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India’s Cochin International Airport in the southern state of Kerala recently announced that it has become the first airport in the world to operate completely on solar power. On August 18, the airport inaugurated a 12-megawatt solar power plant comprised of 46,150 solar panels laid across 45 acres near the airport’s cargo complex. The array should help produce just enough power each day to make the airport power neutral.
The airport already had a 100-kilowatt array on top of its arrival terminal that was installed in 2013, and a one-megawatt array on and around the aircraft maintenance hangar facility. Based on the success of those two smaller projects, the airport decided to go ahead with its 12-megawatt project installed by M/s Bosch Ltd. Along with the power generated by the smaller solar fixtures, the new array is expected to meet all the airport’s power requirements.
The airport projects that over the next 25 years, the new solar panels will save 300,000 tons of carbon dioxide emissions from coal-fired power plants, the equivalent of planting three million trees or not driving 750 million miles. That’s all the more impressive considering Al Jazeera estimates the power plant was installed in just six months at a cost of $10 million, and that the airport expects to recoup those costs in energy savings within five years.
While the concrete, long-term effects of the project are yet to be determined, this is an interesting and positive development. Many airports (especially those in Europe and North America) have been trying to implement environmentally conscious initiatives for years now. Those initiatives have included everything from energy efficiency, recycling, alternative fuels, and the reduction of noise and air pollution, to adding green spaces and open-air spaces. So far, however, the effects have been limited, which is particularly disappointing given the considerable ecological impact of the air travel industry.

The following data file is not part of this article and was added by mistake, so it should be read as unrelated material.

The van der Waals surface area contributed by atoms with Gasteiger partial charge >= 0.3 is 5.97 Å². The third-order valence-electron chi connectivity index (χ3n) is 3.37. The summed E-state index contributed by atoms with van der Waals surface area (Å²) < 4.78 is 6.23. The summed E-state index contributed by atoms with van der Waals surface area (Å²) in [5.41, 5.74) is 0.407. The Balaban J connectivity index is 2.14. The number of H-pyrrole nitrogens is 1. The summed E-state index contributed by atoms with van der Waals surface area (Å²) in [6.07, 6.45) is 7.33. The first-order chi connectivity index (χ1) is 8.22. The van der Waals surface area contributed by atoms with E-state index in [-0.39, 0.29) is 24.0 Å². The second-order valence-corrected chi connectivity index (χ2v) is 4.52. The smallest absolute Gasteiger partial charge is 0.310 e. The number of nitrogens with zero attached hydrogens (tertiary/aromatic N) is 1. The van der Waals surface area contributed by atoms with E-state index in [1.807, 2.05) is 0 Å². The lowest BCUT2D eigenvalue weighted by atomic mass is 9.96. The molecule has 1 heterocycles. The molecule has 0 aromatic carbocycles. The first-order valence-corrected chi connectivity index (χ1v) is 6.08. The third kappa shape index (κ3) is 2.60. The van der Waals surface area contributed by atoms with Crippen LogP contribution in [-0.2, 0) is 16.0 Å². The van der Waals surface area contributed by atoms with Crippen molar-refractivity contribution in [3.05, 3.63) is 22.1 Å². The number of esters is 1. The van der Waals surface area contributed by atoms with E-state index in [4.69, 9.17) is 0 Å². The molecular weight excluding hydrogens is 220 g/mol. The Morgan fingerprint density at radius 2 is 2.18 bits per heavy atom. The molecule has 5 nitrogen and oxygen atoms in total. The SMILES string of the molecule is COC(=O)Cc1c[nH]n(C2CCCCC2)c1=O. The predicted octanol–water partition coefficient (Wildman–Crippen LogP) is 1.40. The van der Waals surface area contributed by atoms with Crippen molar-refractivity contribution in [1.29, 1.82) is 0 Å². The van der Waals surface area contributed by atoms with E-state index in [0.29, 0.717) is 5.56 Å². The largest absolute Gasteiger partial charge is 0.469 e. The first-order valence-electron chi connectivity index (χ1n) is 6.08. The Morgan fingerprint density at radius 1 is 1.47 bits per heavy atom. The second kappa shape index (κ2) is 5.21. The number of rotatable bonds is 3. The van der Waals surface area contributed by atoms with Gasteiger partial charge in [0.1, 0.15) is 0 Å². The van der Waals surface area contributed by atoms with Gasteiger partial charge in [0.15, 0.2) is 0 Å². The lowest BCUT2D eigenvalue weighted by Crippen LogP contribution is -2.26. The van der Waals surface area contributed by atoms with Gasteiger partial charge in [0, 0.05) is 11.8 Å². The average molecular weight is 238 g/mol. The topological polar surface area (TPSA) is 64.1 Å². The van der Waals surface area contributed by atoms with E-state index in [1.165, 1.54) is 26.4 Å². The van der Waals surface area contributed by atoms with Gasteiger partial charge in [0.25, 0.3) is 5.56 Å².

There are some interesting eco-friendly airport projects here and there, like Boston Logan’s little wind turbines; however, these generate less than 5% of the airport’s energy. Denver Airport has installed thousands of solar panels, but they only supply a portion of the power needed for DEN’s light-rail system.
Minneapolis-St. Paul Airport has had greater success recycling its de-icing fluid, hence saving on waste water and run-off pollution. In 2014, San Diego International Airport’s Terminal 2 became the first LEED Platinum-certified commercial airport in the world, thanks to features like solar panels, water-conserving fixtures and drought-tolerant landscaping, extensive use of natural light, a reflective roof and a state-of-the-art storm drain filtration system.
All of these are steps in the right direction, but if Cochin’s solar story is a success, airports all over the world should take a good look at their own environmental policies and start figuring out new and better ways to neutralize their own impact on the environment.
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